Real Journalism Keeps Us Properly Informed During These Troubling Times


To many of you, Robert Fisk is an unknown. To anyone who has had anything to do with the Middle East beyond the headlines, however, he is a familiar and highly respected journalist.

Fisk opened his recent commentary in the Independent by writing, “We do not live in a ‘post-truth’ world, neither in the Middle East nor in the West — nor in Russia, for that matter. We live in a world of lies. And we always have lived in a world of lies.”

Then he elaborated: “We handed journalism to social media.”

Lots of things scare me about the world we live in. The climate crisis is at the top. This is quickly followed by the collapse of the Western Alliance — thanks to the shortsightedness (or is it simply stupidity?) of the current administration, which is also at least partly to blame for the exacerbation of income inequality in the United States, and probably elsewhere as well.

Undergirding all my worries, however, is the fact that was so clearly articulated by the nicely dressed 40-something woman’s neck tattoo. She was sitting next to me, reading a gossip magazine in the ophthalmologist’s waiting room.

Her tattoo read, “I don’t trust anyone.”

She is, of course, not alone. Many Americans have lost faith in many institutions, most specifically government and the media. Recent Gallup polls show only about 40 percent trusting the media in general or the federal government’s ability to handle domestic problems.

Frankly, it’s the lack of trust in the media that worries me the most.

Almost everybody (our fearless leader notwithstanding) pays lip service to the importance of America’s constitutionally protected free press. Even Mark Zuckerberg chimed in a few weeks ago, with a New York Times op-ed piece that argued that Facebook could “help the news business.”

Zuckerberg acknowledged that the internet had “disrupted the business model for much of the news industry,” but went on to describe all the good things that Facebook has done recently to get the news to people.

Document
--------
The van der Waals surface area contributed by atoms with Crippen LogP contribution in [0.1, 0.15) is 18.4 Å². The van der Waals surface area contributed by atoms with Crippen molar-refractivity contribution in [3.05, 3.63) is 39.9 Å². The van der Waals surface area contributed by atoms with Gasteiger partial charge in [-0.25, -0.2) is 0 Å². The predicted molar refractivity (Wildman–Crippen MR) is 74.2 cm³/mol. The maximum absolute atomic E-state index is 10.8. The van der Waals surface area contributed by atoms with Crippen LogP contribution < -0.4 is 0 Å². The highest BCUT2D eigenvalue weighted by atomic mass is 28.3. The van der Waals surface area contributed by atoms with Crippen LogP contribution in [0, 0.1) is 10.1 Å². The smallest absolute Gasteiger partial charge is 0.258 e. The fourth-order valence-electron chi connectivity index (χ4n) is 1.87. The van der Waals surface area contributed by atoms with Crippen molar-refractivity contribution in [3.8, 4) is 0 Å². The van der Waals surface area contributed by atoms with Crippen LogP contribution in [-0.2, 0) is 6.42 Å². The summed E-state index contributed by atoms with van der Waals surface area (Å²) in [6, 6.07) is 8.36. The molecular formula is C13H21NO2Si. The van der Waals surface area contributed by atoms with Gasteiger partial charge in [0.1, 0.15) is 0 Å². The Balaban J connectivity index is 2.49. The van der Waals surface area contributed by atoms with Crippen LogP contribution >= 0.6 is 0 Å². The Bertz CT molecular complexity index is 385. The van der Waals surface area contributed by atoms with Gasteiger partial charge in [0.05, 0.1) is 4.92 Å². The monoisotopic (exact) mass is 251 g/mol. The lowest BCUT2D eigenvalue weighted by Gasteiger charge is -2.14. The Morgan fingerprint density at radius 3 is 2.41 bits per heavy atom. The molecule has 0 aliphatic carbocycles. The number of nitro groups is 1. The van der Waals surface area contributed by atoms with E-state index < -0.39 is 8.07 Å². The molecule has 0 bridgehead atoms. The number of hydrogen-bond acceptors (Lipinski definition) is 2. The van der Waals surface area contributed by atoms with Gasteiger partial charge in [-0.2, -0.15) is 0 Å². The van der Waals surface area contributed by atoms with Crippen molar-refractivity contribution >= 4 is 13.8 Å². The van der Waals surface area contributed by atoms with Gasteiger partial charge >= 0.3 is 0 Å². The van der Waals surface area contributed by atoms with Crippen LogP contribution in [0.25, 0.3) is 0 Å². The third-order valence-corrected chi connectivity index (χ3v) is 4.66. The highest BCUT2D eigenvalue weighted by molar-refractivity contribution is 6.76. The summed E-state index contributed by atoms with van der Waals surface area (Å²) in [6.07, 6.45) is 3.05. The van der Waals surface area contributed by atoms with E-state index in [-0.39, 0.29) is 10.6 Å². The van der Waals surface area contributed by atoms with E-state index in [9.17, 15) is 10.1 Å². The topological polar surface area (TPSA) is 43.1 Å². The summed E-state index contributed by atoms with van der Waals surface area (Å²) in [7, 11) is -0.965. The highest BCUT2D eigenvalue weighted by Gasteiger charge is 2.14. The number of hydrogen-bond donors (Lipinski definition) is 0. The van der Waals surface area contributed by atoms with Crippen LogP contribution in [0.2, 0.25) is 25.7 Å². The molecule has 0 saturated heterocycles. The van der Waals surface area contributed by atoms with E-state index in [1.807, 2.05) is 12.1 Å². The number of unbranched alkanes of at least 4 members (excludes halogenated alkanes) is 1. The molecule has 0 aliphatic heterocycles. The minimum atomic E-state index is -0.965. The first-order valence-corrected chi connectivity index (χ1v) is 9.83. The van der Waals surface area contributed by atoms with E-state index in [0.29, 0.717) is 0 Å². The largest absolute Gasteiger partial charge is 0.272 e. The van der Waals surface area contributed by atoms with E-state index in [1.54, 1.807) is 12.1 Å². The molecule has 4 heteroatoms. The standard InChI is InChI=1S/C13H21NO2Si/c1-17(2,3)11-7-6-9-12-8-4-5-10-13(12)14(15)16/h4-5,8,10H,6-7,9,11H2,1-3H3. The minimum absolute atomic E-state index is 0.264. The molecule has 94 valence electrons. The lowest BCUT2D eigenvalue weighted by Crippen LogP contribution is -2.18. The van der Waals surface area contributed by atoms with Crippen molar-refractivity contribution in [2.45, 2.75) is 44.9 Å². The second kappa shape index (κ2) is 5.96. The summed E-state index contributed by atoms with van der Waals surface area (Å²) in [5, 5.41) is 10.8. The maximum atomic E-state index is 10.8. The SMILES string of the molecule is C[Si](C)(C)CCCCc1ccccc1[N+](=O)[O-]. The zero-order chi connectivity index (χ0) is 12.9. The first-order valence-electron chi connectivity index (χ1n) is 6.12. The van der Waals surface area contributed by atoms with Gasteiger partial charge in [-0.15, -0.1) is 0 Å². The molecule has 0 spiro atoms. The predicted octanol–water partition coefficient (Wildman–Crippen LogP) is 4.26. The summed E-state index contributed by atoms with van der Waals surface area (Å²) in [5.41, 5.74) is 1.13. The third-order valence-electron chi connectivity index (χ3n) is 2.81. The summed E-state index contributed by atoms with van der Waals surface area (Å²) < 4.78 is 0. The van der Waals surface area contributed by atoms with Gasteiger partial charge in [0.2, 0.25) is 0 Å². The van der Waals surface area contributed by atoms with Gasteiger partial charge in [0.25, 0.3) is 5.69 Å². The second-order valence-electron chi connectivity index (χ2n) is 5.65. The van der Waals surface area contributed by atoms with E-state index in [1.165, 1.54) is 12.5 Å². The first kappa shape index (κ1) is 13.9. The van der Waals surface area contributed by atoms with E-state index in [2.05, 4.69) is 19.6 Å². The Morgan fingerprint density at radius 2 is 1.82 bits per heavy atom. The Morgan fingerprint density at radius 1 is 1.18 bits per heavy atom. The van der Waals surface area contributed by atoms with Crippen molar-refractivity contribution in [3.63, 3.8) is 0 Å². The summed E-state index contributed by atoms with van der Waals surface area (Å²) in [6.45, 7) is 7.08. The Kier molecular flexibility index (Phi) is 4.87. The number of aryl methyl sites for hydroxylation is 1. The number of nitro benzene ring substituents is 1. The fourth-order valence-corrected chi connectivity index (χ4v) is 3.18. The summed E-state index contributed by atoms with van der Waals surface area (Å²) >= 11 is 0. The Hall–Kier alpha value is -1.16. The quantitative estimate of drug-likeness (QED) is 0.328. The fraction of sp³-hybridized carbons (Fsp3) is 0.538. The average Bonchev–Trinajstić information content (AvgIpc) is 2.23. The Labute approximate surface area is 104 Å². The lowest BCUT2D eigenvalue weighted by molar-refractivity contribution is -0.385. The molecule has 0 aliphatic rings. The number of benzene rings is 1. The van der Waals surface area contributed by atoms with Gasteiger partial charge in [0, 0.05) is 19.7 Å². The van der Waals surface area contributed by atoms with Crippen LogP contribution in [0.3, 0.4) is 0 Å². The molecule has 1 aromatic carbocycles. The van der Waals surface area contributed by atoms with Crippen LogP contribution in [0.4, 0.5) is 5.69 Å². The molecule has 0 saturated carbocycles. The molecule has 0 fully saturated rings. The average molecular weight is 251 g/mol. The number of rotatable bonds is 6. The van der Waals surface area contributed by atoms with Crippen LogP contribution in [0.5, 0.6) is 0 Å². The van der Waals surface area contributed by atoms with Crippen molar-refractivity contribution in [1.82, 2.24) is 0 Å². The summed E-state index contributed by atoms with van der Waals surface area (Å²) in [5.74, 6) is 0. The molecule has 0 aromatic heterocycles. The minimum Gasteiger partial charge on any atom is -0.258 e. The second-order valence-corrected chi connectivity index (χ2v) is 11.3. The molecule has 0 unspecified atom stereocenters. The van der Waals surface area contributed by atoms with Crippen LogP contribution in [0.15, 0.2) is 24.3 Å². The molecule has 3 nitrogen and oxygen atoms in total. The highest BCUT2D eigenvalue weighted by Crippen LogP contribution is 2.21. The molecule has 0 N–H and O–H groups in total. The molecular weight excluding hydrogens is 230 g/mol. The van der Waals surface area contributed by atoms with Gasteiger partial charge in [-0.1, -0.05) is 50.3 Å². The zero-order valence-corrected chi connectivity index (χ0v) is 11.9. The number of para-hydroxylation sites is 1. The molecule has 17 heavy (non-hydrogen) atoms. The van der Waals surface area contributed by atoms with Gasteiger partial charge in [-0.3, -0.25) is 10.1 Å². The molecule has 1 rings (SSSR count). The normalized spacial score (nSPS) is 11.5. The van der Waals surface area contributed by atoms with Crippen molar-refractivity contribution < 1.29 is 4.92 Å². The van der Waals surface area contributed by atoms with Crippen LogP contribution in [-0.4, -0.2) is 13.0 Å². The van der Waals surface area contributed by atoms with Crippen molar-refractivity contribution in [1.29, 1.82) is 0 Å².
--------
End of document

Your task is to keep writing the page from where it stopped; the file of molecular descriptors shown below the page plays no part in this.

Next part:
Ironically, just about the time that Zuckerberg was putting the finishing touches on his pablum, Agence France Presse revealed that “an analysis by the NGO [Avaaz] of the top 100 bogus news stories about US politics that went viral on Facebook in the 10 months ending October 31 showed that politically tinged false news got more than 158 million views.”

Think about what “free press” actually means. If there were not insightful editors and aggressive, informed journalists willing to nose around into what the Trump administration is doing, or the Raimondo, or Baker administration, or Invenergy, ExxonMobil, National Grid or, for that matter, JUMP Bikes, we wouldn’t know anything.

Well, that’s not quite true.

We would know only what the people who were doing the things we needed to know about wanted us to know.

Whether it’s the Providence Journal, which just ran a story about how Rhode Island’s Central Collections Unit was falling far short of the anticipated $1.3 million in outstanding debts it was hoping to collect; The Washington Post revelation that green groups aren’t supportive of the Saudi Aramco IPO; The Atlantic running a series of articles on “How to stop a civil war” — we desperately need the free press.

Take ecoRI News as an example. Spend a few minutes going through the archives. See how many stories you find that you literally didn’t see anything about anywhere else.

If we don’t keep the good guys alive, all we’ll have is press releases, blogs, and conspiracy theories that Facebook and its ilk either can’t or won’t spend the time and money to control.

So, what can you do? Subscribe to news sources that offer subscriptions. Donate to those that ask for help. Do everything you can to keep journalists working, to give the editors the leeway to say, “Sure, follow that lead.”

If you don’t — if we all don’t — we’re toast. Ignorant toast.

Nicholas Boke is an international educational consultant and freelance writer. He lives in Providence.


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